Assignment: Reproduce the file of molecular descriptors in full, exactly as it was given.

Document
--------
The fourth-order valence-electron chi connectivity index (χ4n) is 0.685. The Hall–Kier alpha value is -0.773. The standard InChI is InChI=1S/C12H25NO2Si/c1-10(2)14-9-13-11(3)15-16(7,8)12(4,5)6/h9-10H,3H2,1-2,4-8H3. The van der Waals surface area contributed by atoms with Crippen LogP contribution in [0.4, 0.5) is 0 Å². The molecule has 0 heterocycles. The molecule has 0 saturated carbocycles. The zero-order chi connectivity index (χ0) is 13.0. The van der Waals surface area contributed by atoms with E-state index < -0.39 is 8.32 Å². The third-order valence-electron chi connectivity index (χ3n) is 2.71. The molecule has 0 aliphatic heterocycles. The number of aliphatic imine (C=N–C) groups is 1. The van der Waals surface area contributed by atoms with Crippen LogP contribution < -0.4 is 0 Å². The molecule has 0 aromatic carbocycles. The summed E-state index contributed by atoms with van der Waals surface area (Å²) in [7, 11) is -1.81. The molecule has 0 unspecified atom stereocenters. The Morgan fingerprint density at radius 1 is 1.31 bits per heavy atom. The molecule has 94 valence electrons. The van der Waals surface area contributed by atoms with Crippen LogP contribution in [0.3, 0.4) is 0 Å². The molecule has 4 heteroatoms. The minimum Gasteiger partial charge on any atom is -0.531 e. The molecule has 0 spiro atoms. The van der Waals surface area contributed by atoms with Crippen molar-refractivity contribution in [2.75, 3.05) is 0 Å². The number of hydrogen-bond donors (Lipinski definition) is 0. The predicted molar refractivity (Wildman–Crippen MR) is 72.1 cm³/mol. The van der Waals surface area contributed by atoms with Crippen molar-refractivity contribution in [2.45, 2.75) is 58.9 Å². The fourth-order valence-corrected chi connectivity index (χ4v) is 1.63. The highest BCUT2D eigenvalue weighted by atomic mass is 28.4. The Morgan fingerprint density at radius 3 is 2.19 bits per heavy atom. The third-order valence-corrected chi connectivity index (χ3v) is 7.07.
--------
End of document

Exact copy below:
The fourth-order valence-electron chi connectivity index (χ4n) is 0.685. The Hall–Kier alpha value is -0.773. The standard InChI is InChI=1S/C12H25NO2Si/c1-10(2)14-9-13-11(3)15-16(7,8)12(4,5)6/h9-10H,3H2,1-2,4-8H3. The van der Waals surface area contributed by atoms with Crippen LogP contribution in [0.4, 0.5) is 0 Å². The molecule has 0 heterocycles. The molecule has 0 saturated carbocycles. The zero-order chi connectivity index (χ0) is 13.0. The van der Waals surface area contributed by atoms with E-state index < -0.39 is 8.32 Å². The third-order valence-electron chi connectivity index (χ3n) is 2.71. The molecule has 0 aliphatic heterocycles. The number of aliphatic imine (C=N–C) groups is 1. The van der Waals surface area contributed by atoms with Crippen LogP contribution < -0.4 is 0 Å². The molecule has 0 aromatic carbocycles. The summed E-state index contributed by atoms with van der Waals surface area (Å²) in [7, 11) is -1.81. The molecule has 0 unspecified atom stereocenters. The Morgan fingerprint density at radius 1 is 1.31 bits per heavy atom. The molecule has 94 valence electrons. The van der Waals surface area contributed by atoms with Crippen LogP contribution in [0.3, 0.4) is 0 Å². The molecule has 4 heteroatoms. The minimum Gasteiger partial charge on any atom is -0.531 e. The molecule has 0 spiro atoms. The van der Waals surface area contributed by atoms with Crippen molar-refractivity contribution in [2.75, 3.05) is 0 Å². The number of hydrogen-bond donors (Lipinski definition) is 0. The predicted molar refractivity (Wildman–Crippen MR) is 72.1 cm³/mol. The van der Waals surface area contributed by atoms with Crippen molar-refractivity contribution in [2.45, 2.75) is 58.9 Å². The fourth-order valence-corrected chi connectivity index (χ4v) is 1.63. The highest BCUT2D eigenvalue weighted by atomic mass is 28.4. The Morgan fingerprint density at radius 3 is 2.19 bits per heavy atom. The third-order valence-corrected chi connectivity index (χ3v) is 7.07.